Interoperability can have important economic consequences, such as network externalities. If competitors' products are not interoperable (due to causes such as patents, trade secrets or coordination failures), the result may well be monopoly or market failure. For this reason, it may be prudent for user communities or governments to take steps to encourage interoperability in various situations. In the United Kingdom, for example, there is an eGovernment-based interoperability initiative called e-GIF. As far as user communities, Neutral Third Party is creating standards for business process interoperability. Another example of a neutral party is the RFC documents from the Internet Engineering Task Force (IETF).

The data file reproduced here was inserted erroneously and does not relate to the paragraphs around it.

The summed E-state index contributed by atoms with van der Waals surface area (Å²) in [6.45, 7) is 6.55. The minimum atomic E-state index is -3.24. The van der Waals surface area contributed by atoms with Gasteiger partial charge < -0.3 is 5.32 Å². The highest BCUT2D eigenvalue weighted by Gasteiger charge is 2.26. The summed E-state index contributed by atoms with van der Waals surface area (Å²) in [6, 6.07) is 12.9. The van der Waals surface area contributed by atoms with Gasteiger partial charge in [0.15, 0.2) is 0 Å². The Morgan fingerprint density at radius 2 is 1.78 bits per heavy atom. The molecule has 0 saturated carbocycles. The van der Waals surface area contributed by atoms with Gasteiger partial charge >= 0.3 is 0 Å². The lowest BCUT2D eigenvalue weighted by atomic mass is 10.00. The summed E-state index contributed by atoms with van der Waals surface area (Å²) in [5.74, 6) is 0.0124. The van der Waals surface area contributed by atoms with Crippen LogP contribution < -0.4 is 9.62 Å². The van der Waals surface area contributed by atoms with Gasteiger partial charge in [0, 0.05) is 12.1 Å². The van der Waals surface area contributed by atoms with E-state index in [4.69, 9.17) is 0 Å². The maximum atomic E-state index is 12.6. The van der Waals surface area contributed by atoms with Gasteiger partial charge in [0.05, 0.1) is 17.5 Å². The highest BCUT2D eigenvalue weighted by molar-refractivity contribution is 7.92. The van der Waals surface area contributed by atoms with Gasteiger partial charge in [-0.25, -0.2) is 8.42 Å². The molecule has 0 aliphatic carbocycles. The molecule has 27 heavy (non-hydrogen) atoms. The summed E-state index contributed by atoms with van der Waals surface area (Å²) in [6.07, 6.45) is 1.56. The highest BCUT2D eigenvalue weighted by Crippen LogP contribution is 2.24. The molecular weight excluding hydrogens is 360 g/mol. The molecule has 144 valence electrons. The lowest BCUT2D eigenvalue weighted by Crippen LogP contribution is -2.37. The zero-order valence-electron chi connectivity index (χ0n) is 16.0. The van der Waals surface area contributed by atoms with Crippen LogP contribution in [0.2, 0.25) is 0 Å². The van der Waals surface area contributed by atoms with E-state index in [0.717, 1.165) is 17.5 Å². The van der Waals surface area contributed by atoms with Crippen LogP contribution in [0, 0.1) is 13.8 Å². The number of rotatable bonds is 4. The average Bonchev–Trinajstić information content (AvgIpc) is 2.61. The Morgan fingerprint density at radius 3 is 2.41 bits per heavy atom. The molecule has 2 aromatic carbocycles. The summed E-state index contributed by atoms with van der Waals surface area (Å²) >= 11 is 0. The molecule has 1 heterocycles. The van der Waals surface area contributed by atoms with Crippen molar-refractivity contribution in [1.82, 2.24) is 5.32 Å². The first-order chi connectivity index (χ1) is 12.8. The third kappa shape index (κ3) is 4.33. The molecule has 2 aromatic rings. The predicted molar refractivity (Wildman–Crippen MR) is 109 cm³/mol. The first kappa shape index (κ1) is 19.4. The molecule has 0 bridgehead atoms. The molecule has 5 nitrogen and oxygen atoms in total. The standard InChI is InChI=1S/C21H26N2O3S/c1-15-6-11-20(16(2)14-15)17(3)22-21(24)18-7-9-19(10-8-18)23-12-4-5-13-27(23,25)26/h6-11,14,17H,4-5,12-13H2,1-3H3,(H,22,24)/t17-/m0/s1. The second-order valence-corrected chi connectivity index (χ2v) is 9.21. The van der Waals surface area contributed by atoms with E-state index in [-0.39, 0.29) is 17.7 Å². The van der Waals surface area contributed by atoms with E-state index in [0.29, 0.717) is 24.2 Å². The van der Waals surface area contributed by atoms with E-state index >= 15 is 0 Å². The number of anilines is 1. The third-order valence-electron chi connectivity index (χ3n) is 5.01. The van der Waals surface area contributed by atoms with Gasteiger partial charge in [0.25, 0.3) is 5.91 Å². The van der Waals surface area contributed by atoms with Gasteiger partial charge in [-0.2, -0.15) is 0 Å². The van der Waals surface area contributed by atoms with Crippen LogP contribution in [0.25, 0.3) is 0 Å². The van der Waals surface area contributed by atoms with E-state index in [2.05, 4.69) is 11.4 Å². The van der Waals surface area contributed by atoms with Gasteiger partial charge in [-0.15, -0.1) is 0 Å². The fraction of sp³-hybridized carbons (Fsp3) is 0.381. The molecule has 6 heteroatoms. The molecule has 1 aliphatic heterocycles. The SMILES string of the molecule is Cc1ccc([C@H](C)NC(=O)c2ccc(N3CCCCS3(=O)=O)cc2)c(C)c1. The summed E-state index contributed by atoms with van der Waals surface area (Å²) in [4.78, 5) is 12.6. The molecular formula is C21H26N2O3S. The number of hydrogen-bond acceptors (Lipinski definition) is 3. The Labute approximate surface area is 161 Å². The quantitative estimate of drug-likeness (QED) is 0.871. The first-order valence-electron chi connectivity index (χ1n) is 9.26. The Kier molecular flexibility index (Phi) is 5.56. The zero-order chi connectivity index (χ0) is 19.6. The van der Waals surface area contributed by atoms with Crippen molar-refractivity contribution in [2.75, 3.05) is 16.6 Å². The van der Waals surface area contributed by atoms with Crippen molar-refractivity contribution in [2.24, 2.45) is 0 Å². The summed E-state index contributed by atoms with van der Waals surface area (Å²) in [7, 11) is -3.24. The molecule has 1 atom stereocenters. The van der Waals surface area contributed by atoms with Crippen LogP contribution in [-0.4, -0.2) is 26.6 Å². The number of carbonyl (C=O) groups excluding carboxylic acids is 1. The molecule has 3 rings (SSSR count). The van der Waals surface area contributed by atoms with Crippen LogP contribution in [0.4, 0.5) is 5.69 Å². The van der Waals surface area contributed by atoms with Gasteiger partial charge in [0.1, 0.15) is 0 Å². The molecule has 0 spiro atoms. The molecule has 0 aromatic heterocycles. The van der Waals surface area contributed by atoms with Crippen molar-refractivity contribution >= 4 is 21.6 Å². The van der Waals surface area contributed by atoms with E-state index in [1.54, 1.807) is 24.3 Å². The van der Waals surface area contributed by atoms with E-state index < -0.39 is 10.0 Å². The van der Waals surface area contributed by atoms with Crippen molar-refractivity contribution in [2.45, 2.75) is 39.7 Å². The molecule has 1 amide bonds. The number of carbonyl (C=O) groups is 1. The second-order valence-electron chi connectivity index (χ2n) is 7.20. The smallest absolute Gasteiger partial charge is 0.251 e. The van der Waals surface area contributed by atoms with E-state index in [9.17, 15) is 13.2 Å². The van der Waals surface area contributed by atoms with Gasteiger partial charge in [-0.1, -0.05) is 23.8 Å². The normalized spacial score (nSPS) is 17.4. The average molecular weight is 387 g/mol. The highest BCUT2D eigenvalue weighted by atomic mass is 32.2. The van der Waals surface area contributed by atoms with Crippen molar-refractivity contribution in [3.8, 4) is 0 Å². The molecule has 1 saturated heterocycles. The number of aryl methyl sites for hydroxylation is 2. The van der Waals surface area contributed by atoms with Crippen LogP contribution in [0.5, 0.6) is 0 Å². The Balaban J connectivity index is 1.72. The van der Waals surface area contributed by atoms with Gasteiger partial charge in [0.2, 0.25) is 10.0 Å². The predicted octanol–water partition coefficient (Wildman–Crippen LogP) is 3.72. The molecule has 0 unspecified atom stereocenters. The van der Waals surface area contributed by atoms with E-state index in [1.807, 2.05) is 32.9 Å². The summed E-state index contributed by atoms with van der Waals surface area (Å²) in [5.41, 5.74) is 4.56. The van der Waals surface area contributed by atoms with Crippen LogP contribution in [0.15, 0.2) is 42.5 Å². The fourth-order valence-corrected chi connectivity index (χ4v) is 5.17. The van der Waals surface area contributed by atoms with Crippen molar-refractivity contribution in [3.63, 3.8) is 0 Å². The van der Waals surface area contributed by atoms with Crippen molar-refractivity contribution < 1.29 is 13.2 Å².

New technologies are being introduced in hospitals and labs at an ever-increasing rate, and many of these innovations have the potential to interact synergistically if they can be integrated effectively. The need for “plug-and-play” interoperability – the ability to take a medical device out of its box and easily make it work with one’s other devices – has attracted great attention from both healthcare providers and industry. <p>Interoperability helps patients get the most out of technology, and it also encourages innovation in the industrial sphere. When different products can be combined without complicated and expensive interfaces, small companies can enter a field and make specialized products. Without interoperability, hospitals are forced to turn to large vendors that provide suites of compatible devices but that do not specialize in any one area. Interoperability promotes competition, and competition encourages innovation and quality. <p>From the perspective of Intel, a major producer of consumer healthcare devices, there are six major factors that affect an industry’s ability to achieve interoperability. First there needs to be a demand for interoperable products. Second, there must be standards, or rules, defining what interoperability means in the field. Third, business conditions must encourage manufacturers to make their products interoperable. Fourth, guidelines must exist that make the often-complicated standards easier for companies to interpret. Fifth, compliance must be verified by independent testing; and finally, interoperability must be actively promoted. The rapid rise of wireless technology illustrates that interoperability is attainable. <p>Conditions in the biomedical industry are still in the process of becoming conducive to the development of interoperable systems. A potential market of interested hospitals exists, and standards for interoperability are being developed. Nevertheless, it seems that current business conditions do not encourage manufacturers to pursue interoperability. Only sixteen to twenty percent of hospitals, for example, use electronic medical records (EMR). With such a low rate of EMR adoption, most manufacturers can get away with not investing in interoperability. In fact, not pursuing interoperability allows some of them to tout the inter-compatibility of their own products while excluding competitors. By promoting EMR adoption, companies such as Intel hope to create an environment in which hospitals will have the collective leverage to demand interoperable products.